‘So Many Beginnings’ Review: Bethany C. Morrow Brings a Thoughtful Perspective to a Beloved Classic


In So Many Beginnings, Bethany C. Morrow is returning to the classics. The book comes as part of Feiwel & Friends’ remixed classics series. So Many Beginnings remixes Louisa May Alcott’s Little Women. The year is 1863, in North Carolina. While the civil war carries on, the Freedpeople’s Colony of Roanoke Island begins to grow. It offers a haven for those recently freed from enslavement, offering Black people a community they create. Among them is the March family – Mammy and her four daughters Meg, Joanna (Jo), Bethlehem (Beth), and Amethyst (Amy). As they adjust to their new life, they finally have the chance to grow into their independence. Though they grapple with the echoes of the “old life,” they also experience love, heartbreak, health struggles, and fall into their new life together.

A quality I appreciated about Morrow’s writing is her decision to write as though this book is from the days of yore. Her writing style wholly embodies the trademark of many classics. This alone is enough to draw readers in. Her lyrical style creates an alluring type of yearning. Though she utilizes a similar style, she updates her language in a significant way; she replaces terms such as “slave,” “slave owner,” and “master” with “enslaved” and “enslaver.” She reminds readers of the humanity belonging to those who were enslaved. She reiterates the importance of shifting the language. Morrow also does a wonderful job moving through each sister’s life, and through time. Her technique is seamless. No transition is abrupt or unexpected. It feels like a true journey.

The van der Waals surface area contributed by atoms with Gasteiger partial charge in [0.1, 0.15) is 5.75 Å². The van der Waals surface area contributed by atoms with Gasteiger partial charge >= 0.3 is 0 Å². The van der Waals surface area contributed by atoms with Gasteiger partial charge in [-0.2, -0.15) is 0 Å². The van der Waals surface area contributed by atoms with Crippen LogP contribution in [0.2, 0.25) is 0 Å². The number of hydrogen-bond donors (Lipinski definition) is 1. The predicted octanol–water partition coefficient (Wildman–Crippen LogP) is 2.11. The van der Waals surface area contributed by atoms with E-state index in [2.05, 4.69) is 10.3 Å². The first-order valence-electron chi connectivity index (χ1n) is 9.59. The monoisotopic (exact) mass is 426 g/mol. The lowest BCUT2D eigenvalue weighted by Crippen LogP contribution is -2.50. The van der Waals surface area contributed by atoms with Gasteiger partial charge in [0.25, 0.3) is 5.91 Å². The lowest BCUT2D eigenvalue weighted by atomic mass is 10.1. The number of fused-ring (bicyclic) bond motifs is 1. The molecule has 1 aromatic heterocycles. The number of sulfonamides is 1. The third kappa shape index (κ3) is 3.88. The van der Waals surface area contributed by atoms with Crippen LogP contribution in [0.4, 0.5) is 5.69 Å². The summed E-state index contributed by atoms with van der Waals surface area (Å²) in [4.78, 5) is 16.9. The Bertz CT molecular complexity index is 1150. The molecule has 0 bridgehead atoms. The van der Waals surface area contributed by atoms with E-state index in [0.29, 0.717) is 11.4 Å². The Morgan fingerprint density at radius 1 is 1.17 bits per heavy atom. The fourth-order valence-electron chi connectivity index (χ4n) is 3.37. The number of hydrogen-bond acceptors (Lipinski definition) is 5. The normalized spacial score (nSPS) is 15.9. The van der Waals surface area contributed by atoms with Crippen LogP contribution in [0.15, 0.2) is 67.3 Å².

At the heart of So Many Beginnings are the March sisters. Meg, the eldest, longs for a simple life. She wishes to be married and raise a family of her own. Jo excels at writing. Her words demand attention as she gives a voice to the voiceless. Beth is a gifted seamstress searching for her greater purpose. Amy, the youngest March, dances, a perfect fit for her energetic demeanor. Each of the sisters’ personalities shine. Morrow takes the time to paint a picture of each girl. They work as one unit but aren’t without their independence. Readers see how the sum of their parts forms a beautiful whole. The sisters deeply value their bond. Like any siblings, they face some level of conflict. Regardless, their sisterhood remains solid. Morrow provides it the attention and care it so rightly deserves.

Most notably, though, is how Morrow approaches the lasting impact of enslavement. Throughout, the family remembers their experience. However, she focuses more on emotional impact. Their experience doesn’t define them. But it prompts them to strive for a life they deserve. They carry on but never forget. More important still is that Morrow designs a safe reading experience. Readers don’t have to feel the brunt of the Marches’ trauma to recognize it exists. It doesn’t overwhelm the story in any capacity.

So Many Beginnings is an instant classic. It wraps readers into a warm, comforting hug. Readers will want to live in it forever. Fans of Little Women will find a new classic to adore with Morrow’s remix. It’s abundantly clear that she understands every facet of the story she recounts. The book also holds similar elements to the original while easily standing on its own. Characters such as Mammy and Lorie only add to the story. Morrow crafts a tender story, and sincerity inhabits every page. Despite the pain of their old life, the Marches’ story provides hope and joy. So Many Beginnings is nothing short of a celebration.

So Many Beginnings releases on September 7. Pre-order your copy here.

Julia is a writer/editor/content assistant for Nerds who joined the team in 2019.

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